6. None of the many words used for “office” in the Greek language are ever employed to describe a function or role in the church.
New Testament scholar Robert Banks makes an indisputable case for this in his seminal book, Paul’s Idea of Community.
7. The doctrine of “covering” was invented in the post-apostolic period, and it has no biblical merit.
See Reimagining Church, Chapters 11-13 (entitled “Who is Your Covering?”) for details.
8. The modern obsession over leadership isn’t helpful.
If Christians spent their time focusing on following Jesus Christ and sharing whatever He has given them with others (= functioning as a member of the body), as opposed to obsessing over how to be a “leader,” the Kingdom of God would be better off. So it seems to me anyway. (My friend Len Sweet has written a book emphasizing followership over leadership. I haven’t read it yet, but I’ve heard good things about it.)
9. Hebrews 13:17 confirms the idea that leadership is linked to persuasion.
In that text, some translations have, “Obey them that are over you.” The Greek word for “obey” in this passage is not hupakuo, the garden-variety word for obedience used elsewhere in Scripture. It’s peitho (middle-passive form), which means to yield to persuasion. The author of Hebrews was simply saying, “Allow yourselves to be persuaded by those who are more mature in Christ than you are.” The word “over” and “rule” in some translations is a horrible reflection of the Greek. And according to Peter and Luke, elders/overseers aren’t over the flock; they are among it (1 Pet. 5:1 NIV; Acts 20:28 NASB). See Reimagining Church, the lengthy Appendix for details.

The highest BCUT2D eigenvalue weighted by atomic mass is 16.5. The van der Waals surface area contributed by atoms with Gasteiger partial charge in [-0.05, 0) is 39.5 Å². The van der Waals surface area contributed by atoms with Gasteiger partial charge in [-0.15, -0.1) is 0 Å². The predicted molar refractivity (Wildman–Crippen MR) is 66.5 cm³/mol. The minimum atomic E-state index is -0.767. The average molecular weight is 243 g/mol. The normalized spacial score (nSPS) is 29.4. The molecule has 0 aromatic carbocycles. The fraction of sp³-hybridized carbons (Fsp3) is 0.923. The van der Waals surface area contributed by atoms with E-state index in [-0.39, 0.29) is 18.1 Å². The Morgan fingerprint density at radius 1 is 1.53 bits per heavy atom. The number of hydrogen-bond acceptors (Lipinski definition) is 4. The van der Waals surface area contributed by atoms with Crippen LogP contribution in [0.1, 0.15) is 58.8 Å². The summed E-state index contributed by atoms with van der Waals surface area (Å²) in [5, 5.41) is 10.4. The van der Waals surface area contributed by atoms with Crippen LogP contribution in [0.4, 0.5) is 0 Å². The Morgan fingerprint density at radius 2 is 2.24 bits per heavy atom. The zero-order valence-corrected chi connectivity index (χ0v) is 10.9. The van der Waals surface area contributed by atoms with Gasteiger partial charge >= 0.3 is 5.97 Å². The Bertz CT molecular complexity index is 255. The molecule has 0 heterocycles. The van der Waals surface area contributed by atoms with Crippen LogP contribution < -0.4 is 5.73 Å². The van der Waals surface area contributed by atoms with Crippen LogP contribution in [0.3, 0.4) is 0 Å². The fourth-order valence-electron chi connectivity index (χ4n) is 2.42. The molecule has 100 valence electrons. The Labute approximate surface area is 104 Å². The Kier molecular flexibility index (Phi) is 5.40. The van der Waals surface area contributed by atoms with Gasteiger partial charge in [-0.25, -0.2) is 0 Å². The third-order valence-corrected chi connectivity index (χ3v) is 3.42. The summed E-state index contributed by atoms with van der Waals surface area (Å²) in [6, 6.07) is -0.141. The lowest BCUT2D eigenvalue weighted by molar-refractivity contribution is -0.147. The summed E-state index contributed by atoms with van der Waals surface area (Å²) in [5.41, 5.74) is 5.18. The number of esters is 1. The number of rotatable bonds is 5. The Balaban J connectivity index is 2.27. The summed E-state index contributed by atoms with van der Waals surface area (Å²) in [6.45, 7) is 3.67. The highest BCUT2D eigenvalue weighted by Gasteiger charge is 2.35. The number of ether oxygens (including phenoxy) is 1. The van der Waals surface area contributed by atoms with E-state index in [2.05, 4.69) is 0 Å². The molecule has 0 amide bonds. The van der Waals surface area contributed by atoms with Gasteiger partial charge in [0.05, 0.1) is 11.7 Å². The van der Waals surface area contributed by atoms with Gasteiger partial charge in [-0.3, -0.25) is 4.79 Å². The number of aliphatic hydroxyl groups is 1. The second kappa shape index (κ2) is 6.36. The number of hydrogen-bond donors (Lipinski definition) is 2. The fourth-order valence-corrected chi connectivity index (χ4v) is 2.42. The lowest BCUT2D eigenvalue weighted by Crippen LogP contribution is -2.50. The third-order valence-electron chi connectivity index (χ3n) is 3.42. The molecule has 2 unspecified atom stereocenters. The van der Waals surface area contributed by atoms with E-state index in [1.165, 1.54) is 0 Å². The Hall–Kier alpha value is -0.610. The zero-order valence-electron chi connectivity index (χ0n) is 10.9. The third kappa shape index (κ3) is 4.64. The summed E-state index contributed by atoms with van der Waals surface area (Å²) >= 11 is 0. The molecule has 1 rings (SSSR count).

10. Throughout the New Testament, only Jesus Christ is said to be the “head” of the church, which implies both source and rule.
All leadership flows from His headship organically when a member of His body reveals His mind and will in a given situation. Christ has the power of speech, and He speaks through His body (this is the argument of 1 Corinthians 12:1ff.). And we all share the mind of Christ. His mind is not the exclusive property of a few.
Point: you don’t have to be an author, a pastor, or an elder of a local church to be a leader. In fact, some of the greatest Christian leaders I’ve known were neither.
Focus on following Jesus and you will be leading others naturally by your example, let alone by the things you say.
No doubt, someone reading this post may object to some of these points. And that’s fine. None of us can claim perfect insight. However, I address every objection to them I’ve heard (and more) in detail in Reimagining Church, which is a 320-page book. This is merely a preface to the subject.
For whatever it’s worth…
Is it possible that much of Christianity today is focused on being a leader when it should rather be focused on how to follow an indwelling Christ?